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Best Criminaljustice podcasts we could find (updated July 2020)
Best Criminaljustice podcasts we could find
Updated July 2020
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Editor Lisa Dixon, M.D., M.P.H., and Podcast Editor and Co-Host Josh Berezin, M.D., M.S., discuss key aspects of research recently published by Psychiatric Services (https://ps.psychiatryonline.org/), a journal of the American Psychiatric Association. Tune in to Psychiatric Services From Pages to Practice to learn about the latest mental health services research and why it is relevant. Topics include community-based treatment programs, collaborative care, evidence-based treatment and service ...
 
Sometimes challenging, often disturbing, occasionally absurd, always timely: Criminal Injustice explores the most complex and urgent issues facing the U.S. criminal justice system in conversation with the field's most knowledgeable experts. Professor David Harris and guests take on everything from racial bias to use of force... from surveillance technology to mass incarceration... and from police abuse and misconduct to the astonishing, frequently hilarious misdeeds of "Lawyers Behaving Badl ...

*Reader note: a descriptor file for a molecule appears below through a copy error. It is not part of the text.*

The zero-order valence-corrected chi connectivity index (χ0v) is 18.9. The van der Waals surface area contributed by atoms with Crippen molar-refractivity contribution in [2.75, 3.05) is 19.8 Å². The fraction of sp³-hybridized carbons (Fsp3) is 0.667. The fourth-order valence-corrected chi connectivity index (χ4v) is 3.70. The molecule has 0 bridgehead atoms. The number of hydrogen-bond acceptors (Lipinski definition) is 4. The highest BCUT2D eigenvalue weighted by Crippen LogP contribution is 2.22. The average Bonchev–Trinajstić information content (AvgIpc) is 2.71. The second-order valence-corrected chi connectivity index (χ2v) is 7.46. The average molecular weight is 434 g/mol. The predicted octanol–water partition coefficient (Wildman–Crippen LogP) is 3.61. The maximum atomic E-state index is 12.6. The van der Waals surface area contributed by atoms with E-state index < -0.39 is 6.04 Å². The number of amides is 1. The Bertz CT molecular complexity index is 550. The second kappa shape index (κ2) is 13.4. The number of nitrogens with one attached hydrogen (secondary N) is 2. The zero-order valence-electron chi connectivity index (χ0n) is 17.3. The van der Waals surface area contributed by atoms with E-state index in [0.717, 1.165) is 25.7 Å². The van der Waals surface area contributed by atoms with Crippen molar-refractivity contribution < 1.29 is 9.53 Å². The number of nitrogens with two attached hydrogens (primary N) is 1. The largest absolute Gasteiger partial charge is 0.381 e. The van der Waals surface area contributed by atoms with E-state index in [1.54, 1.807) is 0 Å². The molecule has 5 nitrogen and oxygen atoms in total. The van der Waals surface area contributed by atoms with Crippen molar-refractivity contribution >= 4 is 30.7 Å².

It is now almost universally accepted that our criminal justice system is broken. Anyone who has experienced its inner workings has a story to tell; from the accused to victims of crime, lawyers to probation officers, witnesses to judges. A decade of unparalleled cuts has completely reshaped our idea of criminal justice, an idea that was once envied globally. In Un:Just, we provide a space to tell the stories of that broken system. Visit thejusticegap.com